Accept the loss: This is really an intellectual process, accepting the reality of the death and the facts around it. Some say this is done with the head (mentally).
Experience the pain: This is the work of the heart, so to speak. It involves feeling all of the emotions associated with the loss (sadness, anger, fear, guilt, regret, loneliness). Reactions to the pain can involve disconnecting from it or being overwhelmed by it. Finding helpful strategies for processing the feelings is important in this task.
Adjust to an environment without the person: This is a process of learning to continue all aspects of life without the lost person in it. The aspects are many; the time is measured in months to years versus days to weeks.
Reinvest emotional energy in other relationships: After loss, those left behind keep living. The lost person is “relocated” so to speak to a different place in your life. You now connect to those close to you in new ways, those relationships grow, and at some point, new relationships can be started.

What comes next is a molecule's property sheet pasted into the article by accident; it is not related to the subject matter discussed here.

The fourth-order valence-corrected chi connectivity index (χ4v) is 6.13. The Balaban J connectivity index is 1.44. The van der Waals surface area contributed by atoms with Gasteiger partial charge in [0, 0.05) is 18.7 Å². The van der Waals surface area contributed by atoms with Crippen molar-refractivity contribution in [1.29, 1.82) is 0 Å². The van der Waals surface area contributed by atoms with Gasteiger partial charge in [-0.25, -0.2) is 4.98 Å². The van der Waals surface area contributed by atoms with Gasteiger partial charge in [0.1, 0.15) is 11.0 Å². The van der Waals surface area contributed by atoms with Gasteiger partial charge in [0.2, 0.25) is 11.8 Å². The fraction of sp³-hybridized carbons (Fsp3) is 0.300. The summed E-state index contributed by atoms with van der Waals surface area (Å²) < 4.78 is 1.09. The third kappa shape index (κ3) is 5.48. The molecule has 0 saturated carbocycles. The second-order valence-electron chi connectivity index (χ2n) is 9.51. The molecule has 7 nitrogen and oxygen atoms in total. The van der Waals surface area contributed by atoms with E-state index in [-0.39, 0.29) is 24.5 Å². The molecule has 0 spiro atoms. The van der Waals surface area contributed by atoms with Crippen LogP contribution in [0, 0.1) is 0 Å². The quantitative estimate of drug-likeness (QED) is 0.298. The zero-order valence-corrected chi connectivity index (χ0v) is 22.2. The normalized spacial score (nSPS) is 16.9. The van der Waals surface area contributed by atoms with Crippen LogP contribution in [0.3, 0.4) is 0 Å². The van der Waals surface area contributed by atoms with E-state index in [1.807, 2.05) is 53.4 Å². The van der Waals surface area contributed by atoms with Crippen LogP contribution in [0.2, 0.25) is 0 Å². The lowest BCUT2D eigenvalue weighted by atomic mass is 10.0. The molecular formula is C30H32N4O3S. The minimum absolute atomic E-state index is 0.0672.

What is clear about both the stages and tasks of grieving is that we do better in them when connected to, surrounded by, and supported by others. We were not meant to grieve alone. Healthy grieving occurs in community and connection to others. At the same time, there are things necessary to do alone following a loss, but they are easier to do when supported by others. There are many practical steps to move through the grief process well.
• Grieve at your own pace. Grief does not have a “correct” timetable. Move through the stages and tasks, and spend the time needed without getting stuck. Objective others can provide feedback on this.